Auto-Feeders Need to be Cleaned, Too
I had the opportunity to observe a auto-feeder representative teach an owner how to run the cleaning operations for an automatic calf feeder. What an education for me!
A recent research report, "Health of dairy calves when using automated feeders in the Midwestern United States", M. Jorgensen and Others, J. Dairy Sci. Vol 97, E-Suppl. 1, p18, abstract # 36, supplied information on the bacteria counts for milk samples obtained from the tube leading to the nipple.
The median (the halfway point between lowest and highest) values for the 38 sample farms were 2,550cfu/ml coliforms and 330,000cfu/ml standard plate count. So, are these numbers good? Or, are they bad?
The upper thresholds I use for milk being fed to calves are 500cfu/ml coliforms and 5,000cfu/ml standard plate count. So, in my opinion these are not good numbers.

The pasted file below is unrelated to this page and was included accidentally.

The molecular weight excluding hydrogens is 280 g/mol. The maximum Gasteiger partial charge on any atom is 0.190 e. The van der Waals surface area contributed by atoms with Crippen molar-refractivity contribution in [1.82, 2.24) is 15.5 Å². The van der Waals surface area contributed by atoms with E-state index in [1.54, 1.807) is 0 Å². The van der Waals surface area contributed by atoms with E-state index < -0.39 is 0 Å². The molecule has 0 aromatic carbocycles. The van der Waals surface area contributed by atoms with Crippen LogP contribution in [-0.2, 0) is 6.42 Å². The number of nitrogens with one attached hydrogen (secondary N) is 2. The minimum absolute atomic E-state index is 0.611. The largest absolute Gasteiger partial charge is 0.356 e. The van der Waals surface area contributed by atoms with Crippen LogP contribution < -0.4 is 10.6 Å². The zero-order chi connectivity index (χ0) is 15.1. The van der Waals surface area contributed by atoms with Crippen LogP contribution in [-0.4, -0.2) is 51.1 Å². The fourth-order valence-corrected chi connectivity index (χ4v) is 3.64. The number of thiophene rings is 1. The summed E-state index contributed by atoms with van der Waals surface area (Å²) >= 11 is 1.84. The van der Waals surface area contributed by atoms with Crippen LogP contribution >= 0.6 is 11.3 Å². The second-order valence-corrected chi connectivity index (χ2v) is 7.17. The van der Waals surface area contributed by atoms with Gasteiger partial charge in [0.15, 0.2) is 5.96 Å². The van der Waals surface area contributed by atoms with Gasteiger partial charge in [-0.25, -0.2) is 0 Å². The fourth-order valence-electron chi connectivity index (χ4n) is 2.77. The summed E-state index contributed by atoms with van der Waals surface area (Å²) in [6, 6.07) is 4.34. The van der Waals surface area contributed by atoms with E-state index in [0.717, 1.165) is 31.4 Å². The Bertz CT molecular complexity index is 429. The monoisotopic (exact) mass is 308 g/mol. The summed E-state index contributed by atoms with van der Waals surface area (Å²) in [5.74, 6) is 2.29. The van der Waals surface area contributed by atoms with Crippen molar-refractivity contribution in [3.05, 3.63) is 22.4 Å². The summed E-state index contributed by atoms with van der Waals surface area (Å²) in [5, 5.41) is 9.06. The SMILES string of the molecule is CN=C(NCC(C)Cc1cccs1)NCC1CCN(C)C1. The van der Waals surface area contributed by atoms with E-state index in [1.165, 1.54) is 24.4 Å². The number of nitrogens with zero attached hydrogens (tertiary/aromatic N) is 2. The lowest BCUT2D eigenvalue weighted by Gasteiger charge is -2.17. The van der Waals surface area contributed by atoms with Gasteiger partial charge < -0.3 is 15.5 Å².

I watched the company rep show the operator how to set up a "cycle-clean" operation. This means detaching the feeder tubes from the stalls and nipples. The tubes are transferred to a station on the machine that will allow the hot detergent wash solution to circulate through the entire system - a rinse cycle is included as well. It looks to me that this is an aggressive cleaning routine that is farm is planning to use twice a week. Some samples sent for bacteria culturing will confirm that is plan is working.
Thus, we conclude auto-feeders need to be cleaned and if one follows the manufacturer's directions they can be kept clean.